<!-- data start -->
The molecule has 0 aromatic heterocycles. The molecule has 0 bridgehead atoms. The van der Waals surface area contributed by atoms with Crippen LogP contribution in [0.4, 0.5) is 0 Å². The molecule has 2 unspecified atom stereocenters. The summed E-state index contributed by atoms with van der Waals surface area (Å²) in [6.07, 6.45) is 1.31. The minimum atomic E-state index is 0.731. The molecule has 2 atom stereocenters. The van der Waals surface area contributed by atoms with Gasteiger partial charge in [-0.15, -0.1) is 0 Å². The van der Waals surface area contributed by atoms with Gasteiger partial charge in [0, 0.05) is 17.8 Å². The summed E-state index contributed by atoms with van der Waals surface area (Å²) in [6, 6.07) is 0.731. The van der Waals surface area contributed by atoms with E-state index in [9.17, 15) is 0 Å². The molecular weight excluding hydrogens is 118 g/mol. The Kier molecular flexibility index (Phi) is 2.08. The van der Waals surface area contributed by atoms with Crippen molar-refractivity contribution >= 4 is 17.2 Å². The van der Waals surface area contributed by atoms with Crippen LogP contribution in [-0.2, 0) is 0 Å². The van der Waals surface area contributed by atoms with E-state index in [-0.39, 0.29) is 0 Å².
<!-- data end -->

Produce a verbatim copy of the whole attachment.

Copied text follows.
The molecule has 0 aromatic heterocycles. The molecule has 0 bridgehead atoms. The van der Waals surface area contributed by atoms with Crippen LogP contribution in [0.4, 0.5) is 0 Å². The molecule has 2 unspecified atom stereocenters. The summed E-state index contributed by atoms with van der Waals surface area (Å²) in [6.07, 6.45) is 1.31. The minimum atomic E-state index is 0.731. The molecule has 2 atom stereocenters. The van der Waals surface area contributed by atoms with Gasteiger partial charge in [-0.15, -0.1) is 0 Å². The van der Waals surface area contributed by atoms with Gasteiger partial charge in [0, 0.05) is 17.8 Å². The summed E-state index contributed by atoms with van der Waals surface area (Å²) in [6, 6.07) is 0.731. The van der Waals surface area contributed by atoms with E-state index in [9.17, 15) is 0 Å². The molecular weight excluding hydrogens is 118 g/mol. The Kier molecular flexibility index (Phi) is 2.08. The van der Waals surface area contributed by atoms with Crippen molar-refractivity contribution >= 4 is 17.2 Å². The van der Waals surface area contributed by atoms with Crippen LogP contribution in [-0.2, 0) is 0 Å². The van der Waals surface area contributed by atoms with E-state index in [-0.39, 0.29) is 0 Å².